By: Connie Sewell
Illustrated by: Elyse Whittaker-Paek
Publisher: Tiny Hands Publishing, LLC
Publication Date: May 2013
Reviewed by: Amy Lignor
Review Date: September 16, 2013
In this absolutely charming book, specifically made for four to seven-year-olds, Thomas Burton and Ron Peters combined their amazing talents to deliver a story that harkens back to the glory days of children's books. This is the type of creation that re-introduces the special time when families sat together in the evening, and Mom and Dad told bedtime stories. With the wonderful pairing of 'Bluey and Dingo,' this author brings back the fun of reading.
Bluey and his wife, Mabel, live on a camel farm that's located in the Outback - a huge desert in Australia. Surrounded by camels and dirt, people come to the farm to ride the camels for fun. Mabel and Bluey have a good life - even though the desert is extremely hot they enjoy keeping the camels safe and the tourists entertained.
The other resident of the camel farm is Dingo. Dingo is Bluey's dog and, boy, is he the top dog out there in the Outback. Dingo may seem like he's just interested in food, and being lazy under the bright Australian sun, but he is also an extremely smart dog who ends up helping his owner with his quick-wittedness and doggie brain power.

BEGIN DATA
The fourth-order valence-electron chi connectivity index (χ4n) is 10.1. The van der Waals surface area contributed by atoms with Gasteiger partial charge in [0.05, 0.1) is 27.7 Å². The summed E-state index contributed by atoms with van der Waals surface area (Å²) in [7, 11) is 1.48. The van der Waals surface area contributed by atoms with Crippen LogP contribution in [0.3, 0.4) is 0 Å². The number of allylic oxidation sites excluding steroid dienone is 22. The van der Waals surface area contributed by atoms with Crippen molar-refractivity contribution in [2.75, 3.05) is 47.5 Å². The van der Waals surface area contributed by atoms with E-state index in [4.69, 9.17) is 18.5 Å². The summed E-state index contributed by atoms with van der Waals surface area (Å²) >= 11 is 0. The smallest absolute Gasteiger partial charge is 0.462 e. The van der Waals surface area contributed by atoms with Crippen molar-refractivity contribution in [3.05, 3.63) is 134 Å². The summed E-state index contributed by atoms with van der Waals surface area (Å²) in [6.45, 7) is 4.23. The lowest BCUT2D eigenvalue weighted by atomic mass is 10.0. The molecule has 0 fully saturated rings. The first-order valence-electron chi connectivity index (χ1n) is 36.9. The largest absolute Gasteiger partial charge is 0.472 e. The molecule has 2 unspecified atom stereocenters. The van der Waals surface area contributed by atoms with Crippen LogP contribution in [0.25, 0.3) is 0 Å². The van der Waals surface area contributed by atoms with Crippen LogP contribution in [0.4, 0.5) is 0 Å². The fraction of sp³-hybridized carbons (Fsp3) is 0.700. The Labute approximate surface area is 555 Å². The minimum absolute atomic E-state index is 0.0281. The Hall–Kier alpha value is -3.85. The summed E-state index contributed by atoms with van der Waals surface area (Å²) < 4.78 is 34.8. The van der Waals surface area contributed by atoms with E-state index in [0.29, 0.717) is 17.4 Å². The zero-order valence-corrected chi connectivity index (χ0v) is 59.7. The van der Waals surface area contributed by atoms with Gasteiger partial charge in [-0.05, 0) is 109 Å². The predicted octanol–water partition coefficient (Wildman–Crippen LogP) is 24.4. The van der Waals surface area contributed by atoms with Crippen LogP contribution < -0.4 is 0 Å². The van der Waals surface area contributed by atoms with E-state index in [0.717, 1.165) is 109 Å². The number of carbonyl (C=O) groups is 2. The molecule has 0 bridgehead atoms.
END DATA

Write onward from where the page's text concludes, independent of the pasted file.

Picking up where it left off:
One day, a camel on the farm gets very ill, and Bluey has to drive one hundred miles across the Australian desert to where the nearest veterinarian lives. He has to go, because the camel needs medicine so he can feel better. Mabel packs a lunch and some cold water, and Dingo jumps into the jeep beside his best friend, as they head out into the hot, dry day.
As they travel through the Outback, they see some amazing things, (and so does the reader, considering the illustrations are phenomenal). Bluey and Dingo come across everything from flocks of colorful parrots and cockatoos, to snakes snoring in the shade of the Boab tree. The kangaroo's box and the sun beats down, as Bluey and Dingo try to make their way to the vet as quick as possible. But when their jeep up and dies, Bluey and Dingo find themselves in the middle of a hot desert with no food, no water, and no way to get home. And when darkness falls, the worry begins, and Bluey and Dingo have to find something or someone to rescue them.
This is an extremely enchanting story that offers a whole lot of fun to the reader. Not only is the story well-written, and the characters unforgettable, but there is also a section that lists OZ Facts: Things You Didn't Know About Australia; and Dingo's Lingo, which gives definitions of Australian words, like Dingo's favorite word Tucker - that means food.
Quill Says: The concept, the writing, and the remarkable illustrations make this a perfect read, and brings back the fun of bedtime stories.
For more information on Bluey and Dingo's Outback Adventure, please visit the book's website at: www.blueyanddingo.com
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